This method of photography was recently validated as art with the new exhibition “Call to Everyone” at the Donald Mitchell Library in Westville, CT. The exhibit, curated by photographer JoAnne Wilcox, features photos taken by cell phone cameras printed on card catalogues and due date cards from libraries.

“People are realizing that there’s something in their pocket that can put them into a creative space any time in their day,” Wilcox said. “My goal as a photographer over the years has been to always have my camera on me, and suddenly I found myself using my cell phone camera all the time.

This kind of exhibit is just the beginning of a slow recognition of cell phone photography as a more legitimate artform. Although the photos that result from phones are perhaps not as easily manipulated as an SLR, and take much less work than an actual film camera, they still allow virtually anyone to become an artist.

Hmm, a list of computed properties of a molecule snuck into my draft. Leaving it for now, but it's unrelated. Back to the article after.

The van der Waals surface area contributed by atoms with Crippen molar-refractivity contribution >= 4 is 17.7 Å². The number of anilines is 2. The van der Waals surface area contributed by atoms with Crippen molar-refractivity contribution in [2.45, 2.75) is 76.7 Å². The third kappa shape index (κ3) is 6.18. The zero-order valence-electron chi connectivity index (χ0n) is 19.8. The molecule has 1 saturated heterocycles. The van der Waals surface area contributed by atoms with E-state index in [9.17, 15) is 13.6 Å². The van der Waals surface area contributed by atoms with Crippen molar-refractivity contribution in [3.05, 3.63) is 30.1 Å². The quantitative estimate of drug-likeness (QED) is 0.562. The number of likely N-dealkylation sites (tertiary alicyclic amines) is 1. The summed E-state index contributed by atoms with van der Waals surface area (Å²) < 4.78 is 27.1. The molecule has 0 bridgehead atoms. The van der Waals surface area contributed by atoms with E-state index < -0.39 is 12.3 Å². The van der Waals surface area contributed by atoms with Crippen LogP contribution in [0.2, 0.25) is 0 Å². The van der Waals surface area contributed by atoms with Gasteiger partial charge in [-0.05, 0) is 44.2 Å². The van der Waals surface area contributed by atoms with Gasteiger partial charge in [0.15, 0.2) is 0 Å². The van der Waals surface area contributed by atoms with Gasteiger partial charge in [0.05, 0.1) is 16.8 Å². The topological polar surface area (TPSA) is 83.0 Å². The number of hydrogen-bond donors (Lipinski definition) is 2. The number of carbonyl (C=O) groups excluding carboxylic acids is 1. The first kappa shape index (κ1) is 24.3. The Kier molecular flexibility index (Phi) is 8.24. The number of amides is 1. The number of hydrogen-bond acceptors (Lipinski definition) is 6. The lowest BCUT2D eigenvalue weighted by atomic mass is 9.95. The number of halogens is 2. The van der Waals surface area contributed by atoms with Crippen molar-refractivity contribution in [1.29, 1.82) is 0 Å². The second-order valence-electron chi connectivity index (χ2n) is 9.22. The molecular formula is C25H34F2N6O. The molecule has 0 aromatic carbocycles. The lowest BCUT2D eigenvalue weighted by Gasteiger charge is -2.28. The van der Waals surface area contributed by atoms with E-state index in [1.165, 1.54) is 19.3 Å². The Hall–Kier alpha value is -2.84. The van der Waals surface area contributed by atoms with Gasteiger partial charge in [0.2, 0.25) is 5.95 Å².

Camera phone photography brings about a debate in the art community about what defines photography as an artform. Critics argue that the phone limits your ability to frame and compose a shot outside the confines of a very limited zoom. Purchasing “apps” can give your phone a fisheye lens, but an artificial one at that.

So is iPhone photography really art? Or does is just impersonate it?

Wilcox sees her camera as a tool to create art, and her cell phone similarly. WIlcox said that she believes the camera doesn’t affect the eye of the photographer, but merely limits them to the modifications that a cell phone camera has. At the end of the day, it won’t be the same as having a digital SLR, but that doesn’t negate the art it produces.

“It’s an excellent tool for honing your eye and playing with composition and framing,” Wilcox added.

Photography is not the only visual art people are exploring on their cell phone cameras.

The capability to record video on a cell phones has further expanded the base of people able to make films. More people have access to HD video cameras, and with that, more people are able to experiment with the medium.